Bladder cancer or bladder cancers? Genetically distinct malignant conditions of the urothelium

Urol Oncol. Jul-Aug 2010;28(4):409-28. doi: 10.1016/j.urolonc.2010.04.003.


Despite the fact that the current histopathologic classification for bladder cancer has led to improved concepts for the clinical management of the disease, key questions with regard to assessment of risk for recurrence and/or progression to invasive disease remain. In addition, response to specific therapies cannot be predicted accurately. Bladder tumors comprise a heterogeneous group with respect to both histopathology and clinical behavior. Thus, it is anticipated that a thorough knowledge and interpretation of the molecular alterations involved in tumor development and progression will lead to greater prognostic and predictive power. This may not only lead to better comprehension of the biology of the disease, but may also lead to the development of novel individualized therapies. Novel means of stratification are urgently needed to provide a new subclassification of urothelial lesions. This review discusses and summarizes the genetic alterations that have been reported in bladder cancer and relates these to the current 2-pathway model for tumor development. The molecular pathogenesis of high-grade noninvasive papillary tumors and of T1 tumors is not yet clear, and possibilities are discussed.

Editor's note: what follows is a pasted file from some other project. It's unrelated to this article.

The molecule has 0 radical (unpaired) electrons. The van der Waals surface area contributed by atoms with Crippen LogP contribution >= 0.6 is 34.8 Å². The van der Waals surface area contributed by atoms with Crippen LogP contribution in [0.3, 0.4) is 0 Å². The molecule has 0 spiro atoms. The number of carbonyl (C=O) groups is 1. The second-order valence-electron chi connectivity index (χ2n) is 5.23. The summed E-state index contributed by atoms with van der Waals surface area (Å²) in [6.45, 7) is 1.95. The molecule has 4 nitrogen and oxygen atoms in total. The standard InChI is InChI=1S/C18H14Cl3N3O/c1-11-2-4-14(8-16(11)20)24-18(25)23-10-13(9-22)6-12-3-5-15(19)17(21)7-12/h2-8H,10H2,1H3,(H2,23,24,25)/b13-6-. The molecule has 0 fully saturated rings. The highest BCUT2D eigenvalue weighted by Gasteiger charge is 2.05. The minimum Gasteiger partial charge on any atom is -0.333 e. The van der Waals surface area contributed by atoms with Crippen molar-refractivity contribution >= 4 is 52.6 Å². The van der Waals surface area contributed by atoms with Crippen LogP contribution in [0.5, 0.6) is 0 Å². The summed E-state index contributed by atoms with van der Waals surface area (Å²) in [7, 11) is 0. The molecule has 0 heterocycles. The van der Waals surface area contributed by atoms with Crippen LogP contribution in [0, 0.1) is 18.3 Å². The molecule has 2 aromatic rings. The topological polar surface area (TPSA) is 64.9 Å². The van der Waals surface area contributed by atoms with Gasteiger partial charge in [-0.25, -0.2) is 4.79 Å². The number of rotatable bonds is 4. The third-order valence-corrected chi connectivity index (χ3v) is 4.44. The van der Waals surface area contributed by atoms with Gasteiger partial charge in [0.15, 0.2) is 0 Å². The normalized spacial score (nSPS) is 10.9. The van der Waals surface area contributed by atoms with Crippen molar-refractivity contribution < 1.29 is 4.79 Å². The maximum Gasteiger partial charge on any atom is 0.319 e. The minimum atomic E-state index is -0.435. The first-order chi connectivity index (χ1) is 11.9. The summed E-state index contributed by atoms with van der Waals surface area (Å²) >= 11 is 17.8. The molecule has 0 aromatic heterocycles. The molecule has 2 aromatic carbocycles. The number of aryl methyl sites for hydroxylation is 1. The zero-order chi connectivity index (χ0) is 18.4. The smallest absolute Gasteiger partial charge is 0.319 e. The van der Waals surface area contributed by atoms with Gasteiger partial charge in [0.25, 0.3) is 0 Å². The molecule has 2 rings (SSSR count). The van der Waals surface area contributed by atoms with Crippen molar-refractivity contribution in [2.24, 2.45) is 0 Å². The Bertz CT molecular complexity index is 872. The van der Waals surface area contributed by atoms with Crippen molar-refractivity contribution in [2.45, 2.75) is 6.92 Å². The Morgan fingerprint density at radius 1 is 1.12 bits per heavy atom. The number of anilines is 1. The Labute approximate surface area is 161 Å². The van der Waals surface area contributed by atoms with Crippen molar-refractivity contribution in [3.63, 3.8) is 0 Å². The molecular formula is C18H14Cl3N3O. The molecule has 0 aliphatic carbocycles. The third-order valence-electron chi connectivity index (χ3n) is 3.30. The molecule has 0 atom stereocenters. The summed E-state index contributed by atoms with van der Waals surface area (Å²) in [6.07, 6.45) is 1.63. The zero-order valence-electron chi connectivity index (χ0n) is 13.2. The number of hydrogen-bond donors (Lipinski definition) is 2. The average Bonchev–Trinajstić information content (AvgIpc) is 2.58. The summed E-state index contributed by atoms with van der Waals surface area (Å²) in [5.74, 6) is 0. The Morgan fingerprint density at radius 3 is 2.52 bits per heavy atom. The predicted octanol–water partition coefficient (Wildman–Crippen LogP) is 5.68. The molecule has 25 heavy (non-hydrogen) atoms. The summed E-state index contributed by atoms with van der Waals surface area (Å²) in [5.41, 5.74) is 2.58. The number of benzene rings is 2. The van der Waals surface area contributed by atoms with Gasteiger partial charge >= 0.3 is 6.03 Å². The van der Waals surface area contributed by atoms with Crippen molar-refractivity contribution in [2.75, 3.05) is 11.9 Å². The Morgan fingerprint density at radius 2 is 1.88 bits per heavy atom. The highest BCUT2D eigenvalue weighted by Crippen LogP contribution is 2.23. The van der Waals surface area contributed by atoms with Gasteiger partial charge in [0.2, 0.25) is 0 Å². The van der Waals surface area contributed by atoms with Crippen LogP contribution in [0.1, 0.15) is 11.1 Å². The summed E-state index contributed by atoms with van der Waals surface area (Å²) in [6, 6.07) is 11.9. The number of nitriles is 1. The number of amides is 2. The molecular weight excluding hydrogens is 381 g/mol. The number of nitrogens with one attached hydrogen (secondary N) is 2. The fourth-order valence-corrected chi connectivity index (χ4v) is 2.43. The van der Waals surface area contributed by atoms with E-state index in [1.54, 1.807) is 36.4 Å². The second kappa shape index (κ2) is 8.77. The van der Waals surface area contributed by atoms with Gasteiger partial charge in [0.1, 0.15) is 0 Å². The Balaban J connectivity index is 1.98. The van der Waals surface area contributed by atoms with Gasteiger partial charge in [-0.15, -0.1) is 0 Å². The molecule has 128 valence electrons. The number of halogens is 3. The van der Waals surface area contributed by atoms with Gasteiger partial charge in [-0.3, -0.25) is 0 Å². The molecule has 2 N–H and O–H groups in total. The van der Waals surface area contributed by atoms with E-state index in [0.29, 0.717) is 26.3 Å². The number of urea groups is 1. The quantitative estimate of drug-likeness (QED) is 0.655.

Publication types

  • Review

MeSH terms

  • Carcinoma in Situ / genetics
  • Chromosomes, Human, Pair 9 / genetics
  • Genes, cdc / physiology
  • Genes, p53 / physiology
  • Humans
  • Phosphatidylinositol 3-Kinases / genetics
  • Receptor, Fibroblast Growth Factor, Type 3 / genetics
  • Retinoblastoma Protein / genetics
  • Urinary Bladder Neoplasms / genetics*
  • Urothelium


  • Retinoblastoma Protein
  • Phosphatidylinositol 3-Kinases
  • Receptor, Fibroblast Growth Factor, Type 3